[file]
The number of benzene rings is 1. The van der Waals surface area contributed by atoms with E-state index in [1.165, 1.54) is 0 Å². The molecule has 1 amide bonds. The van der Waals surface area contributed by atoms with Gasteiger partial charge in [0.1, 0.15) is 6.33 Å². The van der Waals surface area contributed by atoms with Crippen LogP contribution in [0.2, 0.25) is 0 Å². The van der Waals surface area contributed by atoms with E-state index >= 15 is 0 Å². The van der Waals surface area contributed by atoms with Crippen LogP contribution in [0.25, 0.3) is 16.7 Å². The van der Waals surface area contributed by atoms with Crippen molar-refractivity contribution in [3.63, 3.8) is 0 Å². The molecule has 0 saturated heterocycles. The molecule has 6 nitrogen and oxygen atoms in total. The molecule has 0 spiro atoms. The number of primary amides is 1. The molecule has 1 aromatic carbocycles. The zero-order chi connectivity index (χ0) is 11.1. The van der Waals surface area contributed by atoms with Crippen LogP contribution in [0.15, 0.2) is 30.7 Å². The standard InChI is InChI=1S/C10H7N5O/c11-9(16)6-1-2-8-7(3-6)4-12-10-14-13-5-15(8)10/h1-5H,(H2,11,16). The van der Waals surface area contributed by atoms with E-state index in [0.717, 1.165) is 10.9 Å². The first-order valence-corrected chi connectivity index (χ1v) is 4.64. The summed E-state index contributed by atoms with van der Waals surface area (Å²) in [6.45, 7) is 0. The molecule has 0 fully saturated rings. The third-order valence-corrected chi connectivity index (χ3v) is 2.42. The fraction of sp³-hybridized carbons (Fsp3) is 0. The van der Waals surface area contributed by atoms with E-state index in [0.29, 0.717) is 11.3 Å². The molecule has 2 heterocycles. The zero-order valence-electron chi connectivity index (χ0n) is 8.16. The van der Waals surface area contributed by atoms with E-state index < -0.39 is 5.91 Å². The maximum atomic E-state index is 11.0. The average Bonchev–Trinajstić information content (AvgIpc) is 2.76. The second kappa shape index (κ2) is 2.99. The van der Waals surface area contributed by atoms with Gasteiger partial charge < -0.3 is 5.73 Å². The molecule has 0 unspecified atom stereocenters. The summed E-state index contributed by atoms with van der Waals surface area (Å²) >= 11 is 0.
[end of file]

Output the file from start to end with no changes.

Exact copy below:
The number of benzene rings is 1. The van der Waals surface area contributed by atoms with E-state index in [1.165, 1.54) is 0 Å². The molecule has 1 amide bonds. The van der Waals surface area contributed by atoms with Gasteiger partial charge in [0.1, 0.15) is 6.33 Å². The van der Waals surface area contributed by atoms with Crippen LogP contribution in [0.2, 0.25) is 0 Å². The van der Waals surface area contributed by atoms with E-state index >= 15 is 0 Å². The van der Waals surface area contributed by atoms with Crippen LogP contribution in [0.25, 0.3) is 16.7 Å². The van der Waals surface area contributed by atoms with Crippen molar-refractivity contribution in [3.63, 3.8) is 0 Å². The molecule has 0 saturated heterocycles. The molecule has 6 nitrogen and oxygen atoms in total. The molecule has 0 spiro atoms. The number of primary amides is 1. The molecule has 1 aromatic carbocycles. The zero-order chi connectivity index (χ0) is 11.1. The van der Waals surface area contributed by atoms with Crippen LogP contribution in [0.15, 0.2) is 30.7 Å². The standard InChI is InChI=1S/C10H7N5O/c11-9(16)6-1-2-8-7(3-6)4-12-10-14-13-5-15(8)10/h1-5H,(H2,11,16). The van der Waals surface area contributed by atoms with E-state index in [0.717, 1.165) is 10.9 Å². The first-order valence-corrected chi connectivity index (χ1v) is 4.64. The summed E-state index contributed by atoms with van der Waals surface area (Å²) in [6.45, 7) is 0. The molecule has 0 fully saturated rings. The third-order valence-corrected chi connectivity index (χ3v) is 2.42. The fraction of sp³-hybridized carbons (Fsp3) is 0. The van der Waals surface area contributed by atoms with E-state index in [0.29, 0.717) is 11.3 Å². The molecule has 2 heterocycles. The zero-order valence-electron chi connectivity index (χ0n) is 8.16. The van der Waals surface area contributed by atoms with E-state index < -0.39 is 5.91 Å². The maximum atomic E-state index is 11.0. The average Bonchev–Trinajstić information content (AvgIpc) is 2.76. The second kappa shape index (κ2) is 2.99. The van der Waals surface area contributed by atoms with Gasteiger partial charge < -0.3 is 5.73 Å². The molecule has 0 unspecified atom stereocenters. The summed E-state index contributed by atoms with van der Waals surface area (Å²) >= 11 is 0.